Areas covered by the Survey of London in 2017, including current studies in Oxford Street, Whitechapel and South-West Marylebone. Please click to extend the map and view a list of volumes.

    The Survey of London’s favourite festive photographs

    By the Survey of London, on 21 December 2017

    Thank you for taking the time to read the Survey of London’s blog posts over the last year. Here follows a selection of our favourite festive photographs from our past and current studies of the capital’s built environment. Happy Christmas and all good wishes for the New Year.

    Oxford Street

    The character of Oxford Street is defined above all by its shops, and Christmas is its busiest time of the year. In 2015 we asked Lucy Millson-Watkins to photograph the lights, sights and decorations of Christmas on Oxford Street. Here is a selection of the photographs that she took, first published online in a blog post which considered the festive season on Oxford Street and its enduring traditions.

    Oxford Street at dusk, looking east. (© Survey of London, Lucy Millson-Watkins)

    Christmas bauble decorations strung across Oxford Street in December 2015. (© Survey of London, Lucy Millson-Watkins)

    Boots, with understated decoration. (© Survey of London, Lucy Millson-Watkins)

    Whitechapel

    Last December it was announced that the Whitechapel Bell Foundry would close in May 2017, and this year has witnessed its closure and the end of what has been a remarkable story. Business cards claim the bell foundry as ‘Britain’s oldest manufacturing company’ and ‘the world’s most famous bell foundry’ – the first not readily contradicted, the second unverifiable but plausible. The business, principally the making of church bells, had operated continuously in Whitechapel since at least the 1570s. It had been on its present site with the existing house and office buildings since the mid 1740s. Derek Kendall’s wintry photographs of the bell foundry in 2010 provide an insight into its historic buildings and the preservation of traditional craftsmanship until its closure. If you would like to read the Survey’s full account, please click here to find the draft text on the Survey’s ‘Histories of Whitechapel’ website.

    Shopfront at the east end of 32–34 Whitechapel Road in 2010. (© Historic England Archive, photographed by Derek Kendall)

    Inner yard of the bell foundry, looking north-west in 2010. (© Historic England Archive, photographed by Derek Kendall)

    Tuning shop in 2010. (© Historic England Archive, photographed by Derek Kendall)

    University College London

    There is a Survey of London monograph on University College London in the offing. UCL’s first architectural expression was the grand neoclassical building constructed in 1827–9 to designs by William Wilkins, its portico and dome a prominent statement. Only the central range of this scheme was completed, yet successive wing extensions have formed a dignified quadrangle in Gower Street.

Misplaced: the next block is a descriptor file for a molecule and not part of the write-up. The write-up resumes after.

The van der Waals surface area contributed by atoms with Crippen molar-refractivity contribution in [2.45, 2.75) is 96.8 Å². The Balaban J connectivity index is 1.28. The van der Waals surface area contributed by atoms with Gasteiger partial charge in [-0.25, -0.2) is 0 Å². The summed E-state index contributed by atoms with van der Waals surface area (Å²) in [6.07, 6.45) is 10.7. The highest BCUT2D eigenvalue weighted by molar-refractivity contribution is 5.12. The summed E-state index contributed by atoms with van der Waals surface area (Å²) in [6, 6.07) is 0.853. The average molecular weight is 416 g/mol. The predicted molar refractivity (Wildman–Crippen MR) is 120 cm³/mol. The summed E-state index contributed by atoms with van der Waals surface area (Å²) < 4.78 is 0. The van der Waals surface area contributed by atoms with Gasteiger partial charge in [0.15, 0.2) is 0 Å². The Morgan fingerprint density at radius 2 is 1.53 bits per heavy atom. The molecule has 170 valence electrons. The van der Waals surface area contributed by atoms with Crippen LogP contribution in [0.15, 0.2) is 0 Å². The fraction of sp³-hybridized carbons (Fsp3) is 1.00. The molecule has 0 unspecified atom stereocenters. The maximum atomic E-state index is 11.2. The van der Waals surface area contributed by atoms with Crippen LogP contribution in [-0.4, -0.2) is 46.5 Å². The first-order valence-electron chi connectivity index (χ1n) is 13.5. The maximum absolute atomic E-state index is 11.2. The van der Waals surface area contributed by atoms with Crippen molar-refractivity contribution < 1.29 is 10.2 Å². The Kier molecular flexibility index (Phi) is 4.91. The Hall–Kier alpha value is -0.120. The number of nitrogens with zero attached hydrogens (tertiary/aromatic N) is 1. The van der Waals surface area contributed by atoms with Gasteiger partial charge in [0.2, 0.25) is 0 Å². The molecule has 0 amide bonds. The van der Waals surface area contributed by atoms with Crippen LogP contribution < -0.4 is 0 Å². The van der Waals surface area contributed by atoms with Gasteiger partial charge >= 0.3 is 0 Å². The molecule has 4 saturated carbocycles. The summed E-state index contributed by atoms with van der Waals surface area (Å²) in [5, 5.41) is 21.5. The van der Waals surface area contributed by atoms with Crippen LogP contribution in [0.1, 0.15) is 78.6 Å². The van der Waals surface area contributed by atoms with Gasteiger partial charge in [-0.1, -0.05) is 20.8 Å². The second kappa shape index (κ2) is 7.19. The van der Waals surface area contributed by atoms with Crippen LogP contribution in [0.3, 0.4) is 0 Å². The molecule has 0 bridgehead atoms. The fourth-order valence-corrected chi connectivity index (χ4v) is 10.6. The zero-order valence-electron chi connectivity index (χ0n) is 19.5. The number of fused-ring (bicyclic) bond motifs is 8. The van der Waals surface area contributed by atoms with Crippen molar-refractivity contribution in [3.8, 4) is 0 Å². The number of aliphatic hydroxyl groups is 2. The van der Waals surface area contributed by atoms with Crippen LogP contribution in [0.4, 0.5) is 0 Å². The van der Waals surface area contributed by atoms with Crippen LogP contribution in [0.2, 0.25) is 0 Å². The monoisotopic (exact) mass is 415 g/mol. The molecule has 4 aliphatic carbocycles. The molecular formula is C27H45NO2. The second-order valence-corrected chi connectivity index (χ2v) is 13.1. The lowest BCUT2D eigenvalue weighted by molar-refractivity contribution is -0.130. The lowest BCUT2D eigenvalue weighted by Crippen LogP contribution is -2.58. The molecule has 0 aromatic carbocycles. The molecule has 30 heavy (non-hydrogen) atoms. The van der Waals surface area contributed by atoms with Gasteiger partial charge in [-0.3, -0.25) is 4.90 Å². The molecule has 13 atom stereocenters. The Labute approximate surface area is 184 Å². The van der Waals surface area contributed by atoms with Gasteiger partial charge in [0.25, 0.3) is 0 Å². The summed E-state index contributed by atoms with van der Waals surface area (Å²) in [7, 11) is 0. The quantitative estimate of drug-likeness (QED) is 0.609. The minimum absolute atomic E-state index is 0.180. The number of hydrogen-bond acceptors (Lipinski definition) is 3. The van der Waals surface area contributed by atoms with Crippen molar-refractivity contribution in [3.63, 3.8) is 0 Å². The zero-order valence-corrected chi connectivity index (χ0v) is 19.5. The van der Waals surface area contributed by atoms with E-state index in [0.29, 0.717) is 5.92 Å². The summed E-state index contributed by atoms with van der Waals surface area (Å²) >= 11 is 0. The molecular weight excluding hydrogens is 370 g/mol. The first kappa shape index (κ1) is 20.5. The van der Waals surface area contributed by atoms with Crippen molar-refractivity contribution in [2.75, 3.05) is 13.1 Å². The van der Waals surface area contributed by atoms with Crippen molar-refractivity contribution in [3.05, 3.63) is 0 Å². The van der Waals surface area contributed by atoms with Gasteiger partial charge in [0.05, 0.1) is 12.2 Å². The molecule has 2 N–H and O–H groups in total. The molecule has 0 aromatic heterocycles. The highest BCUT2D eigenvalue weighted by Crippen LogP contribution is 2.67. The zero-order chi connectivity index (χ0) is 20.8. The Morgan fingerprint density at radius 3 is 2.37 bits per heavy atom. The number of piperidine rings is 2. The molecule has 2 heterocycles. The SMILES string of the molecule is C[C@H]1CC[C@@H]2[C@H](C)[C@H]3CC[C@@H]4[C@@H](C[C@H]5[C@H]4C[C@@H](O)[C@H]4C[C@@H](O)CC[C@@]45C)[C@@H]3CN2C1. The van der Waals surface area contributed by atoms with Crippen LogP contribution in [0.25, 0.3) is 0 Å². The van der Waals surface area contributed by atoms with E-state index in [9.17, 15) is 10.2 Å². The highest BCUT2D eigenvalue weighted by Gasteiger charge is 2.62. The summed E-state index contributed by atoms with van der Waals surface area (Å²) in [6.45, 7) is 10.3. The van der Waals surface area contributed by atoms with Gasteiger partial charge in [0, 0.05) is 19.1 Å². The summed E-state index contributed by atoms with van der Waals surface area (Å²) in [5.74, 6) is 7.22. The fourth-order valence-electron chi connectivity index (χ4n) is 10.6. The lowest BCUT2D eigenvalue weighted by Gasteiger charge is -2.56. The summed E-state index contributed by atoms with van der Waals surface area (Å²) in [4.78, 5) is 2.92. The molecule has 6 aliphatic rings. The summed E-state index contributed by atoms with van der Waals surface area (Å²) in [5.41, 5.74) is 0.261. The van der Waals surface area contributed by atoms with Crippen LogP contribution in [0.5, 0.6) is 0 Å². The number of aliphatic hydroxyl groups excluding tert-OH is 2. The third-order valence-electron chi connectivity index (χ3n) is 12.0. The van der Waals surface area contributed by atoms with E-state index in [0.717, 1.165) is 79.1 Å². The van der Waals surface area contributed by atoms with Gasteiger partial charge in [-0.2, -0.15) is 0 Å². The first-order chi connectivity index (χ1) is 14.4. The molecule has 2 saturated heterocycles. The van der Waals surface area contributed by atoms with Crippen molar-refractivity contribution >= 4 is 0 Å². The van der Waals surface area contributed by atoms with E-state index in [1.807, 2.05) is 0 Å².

The Corinthian portico and dome of the Wilkins Building is instantly recognizable and has been adopted by UCL as its logo. (© UCL Creative Media Services, Mary Hinkley)

    View of the Wilkins Building from Gower Street, looking east. (© UCL Creative Media Services, Mary Hinkley)

    Even the railings in front of the Cruciform Building, formerly University College Hospital, received a generous helping of snow in February 2009. Alfred and Paul Waterhouse’s triumphant red-brick and terracotta hospital was built on a cruciform plan in 1896–1906. (© UCL Creative Media Services, photographed in 2009 by Mary Hinkley)

    Battersea

    Clapham Common is one of London’s most-prized public spaces, notable for its wide-open character and the clear sense of definition and urbanity imposed by its boundaries. An essentially triangular and uniform area of some 220 acres, it has lost less ground to development than most metropolitan commons. Archery was a popular pastime in the eighteenth century, as were boxing and hopping matches, and occasional fairs which attracted larger gatherings. Today the common boasts a mixture of formal and informal planting, tree-lined roads, sports facilities, play areas, and broad open spaces. The ponds and the bandstand (1890) are notable remnants of improvements effected in the nineteenth century, when cricket, football, tennis, golf, horse riding, model yachting and bathing were all enjoyed on the common. If you would like to read the Survey’s full account of Clapham Common from the Battersea volumes (published in 2013), please click here to download the draft chapter on ‘Parks and Open Spaces’ from our website.

    Clapham Common, the north-western panhandle under snow in 2013. St Barnabas’s Church on Clapham Common North Side is within view in the distance, its pitched roofs adorned by a dusting of snow. (© Historic England, Chris Redgrave)

    Sledging on Clapham Common in 2013. (© Historic England, Chris Redgrave)

    Clapham Common under snow in 2013, view towards Clapham Common North Side. (© Historic Englnad, Chris Redgrave)

    South-East Marylebone